It is no secret that many Doctors have a love affair with property. There are some very simple reasons for this: property is perceived to be safer than shares, doctors can easily borrow money for property, and property investment offers many tax deductions.
Yet, there is also such a thing as a bad property investment, and I have seen many doctors lose money by investing in property, or fall victim to what I would label as property ‘scams’.
Why are doctors and property not always a successful combination? Well doctors are incredibly intelligent, but also incredibly time-poor. Hence, when a property spruiker offers a one-stop-shop, such as a brand-new property, with high depreciation benefits, the finance all organised, settlement agents lined up…that sure does look like an attractive proposition!
The problem is that at no point in this process you are getting independent advice, and quite often this means that you get taken for a ride. The result is a poor investment decision, where you have over-paid for an average property and all the other fees and charges. You are setting yourself up for a serious capital loss.
Doctors and property scams – warning signs
1) Heavily marketed
First of all, these types of property investments are generally highly marketed, through slick salespeople, with glossy brochures and websites, and flashy, high-powered seminars.
2) They need to sell
Secondly, they always have a property to sell, typically a new property or apartment, or a property that still needs to be built; generally, it would also be an interstate property. They never just provide advice – they need to sell you a property to make money. As a result, the property that you buy will typically be over-priced, particularly if they throw in a ‘rental guarantee’.
Thirdly, the company selling the properties will offer a one-stop-shop: they would have lined up the builders, the lawyers, finance brokers, property managers, etc. This way, they can control the entire process and prevent you from getting non-conflicted advice. Every one of these people or companies will take their cut – again, you are paying for this through an inflated purchase price.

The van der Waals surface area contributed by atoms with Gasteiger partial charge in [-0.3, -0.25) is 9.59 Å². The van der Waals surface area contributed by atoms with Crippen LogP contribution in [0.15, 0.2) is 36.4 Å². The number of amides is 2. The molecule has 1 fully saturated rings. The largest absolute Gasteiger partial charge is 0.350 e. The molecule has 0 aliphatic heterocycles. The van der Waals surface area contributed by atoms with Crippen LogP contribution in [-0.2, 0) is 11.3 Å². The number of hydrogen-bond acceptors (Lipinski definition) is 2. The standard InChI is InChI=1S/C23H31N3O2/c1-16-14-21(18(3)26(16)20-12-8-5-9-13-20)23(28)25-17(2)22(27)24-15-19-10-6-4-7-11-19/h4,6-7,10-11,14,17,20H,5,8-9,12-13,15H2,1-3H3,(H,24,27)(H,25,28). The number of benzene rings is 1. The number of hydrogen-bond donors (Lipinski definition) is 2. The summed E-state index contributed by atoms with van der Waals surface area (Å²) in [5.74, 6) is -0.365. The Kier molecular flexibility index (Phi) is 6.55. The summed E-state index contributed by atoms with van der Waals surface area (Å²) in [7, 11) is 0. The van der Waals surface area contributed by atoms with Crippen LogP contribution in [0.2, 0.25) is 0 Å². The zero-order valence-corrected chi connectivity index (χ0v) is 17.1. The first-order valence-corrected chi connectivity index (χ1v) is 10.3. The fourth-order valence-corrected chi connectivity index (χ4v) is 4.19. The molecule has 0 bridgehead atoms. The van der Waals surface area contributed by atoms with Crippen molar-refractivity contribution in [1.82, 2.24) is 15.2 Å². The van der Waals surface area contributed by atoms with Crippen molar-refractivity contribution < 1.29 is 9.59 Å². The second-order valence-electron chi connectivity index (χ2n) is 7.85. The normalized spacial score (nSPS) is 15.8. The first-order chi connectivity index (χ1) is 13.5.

4) High pressure
Finally, they will exert a lot of pressure on you, and will try to get you to make a quick decision, in the excitement of the seminar! After all, who doesn’t want to become a millionaire?
Doctors and property – the keys to success?
1) Big picture
Well, first of all property investment needs to make sense as part of your bigger plan. Is it going to work for you? It needs to be a long-term strategy that is not solely being implemented to access tax benefits.
2) Objective Advice
Secondly, you need to seek objective financial, tax and property advice, in particular with regards to the actual property selection – you need to source an independent buyer’s agent. Read more on the Real Estate Buyers Agents Association of Australia website (https://www.rebaa.com.au).
If you are a Doctor who is interested in property investment as part of your wealth creation strategy and would like to discuss your options, please contact me on 08 6160 5918 or firstname.lastname@example.org.
As I understand your time is extremely valuable and scarce, I am able to offer flexible meetings times, including outside business hours and during the weekend. I can even come and meet you somewhere convenient, or talk via videoconference on Skype.
My first consultation is free. I allocate up to 90 minutes to discuss your personal circumstances and to establish how I may best assist you. Where you already have an existing adviser, I would be happy to offer a second opinion. I always quote a fixed dollar fee before we start working together.
Please contact me on email@example.com or call me direct on 0432 885 295. You can follow me on Twitter @YvesSchoof or connect with me on LinkedIn to receive new articles.
Yves Schoof and Affluence Private Wealth are Authorised Representatives of Synchron, AFS Licence No. 243313.
The information posted is intended to be general in nature and is not personal financial product advice. It does not take into account your objectives, financial situation or needs.
Before acting on any information, you should consider the appropriateness of the information provided and the nature of the relevant financial product having regard to your objectives, financial situation and needs. In particular, you should seek independent financial advice and read the relevant product disclosure statement (PDS) or other offer document prior to making a decision.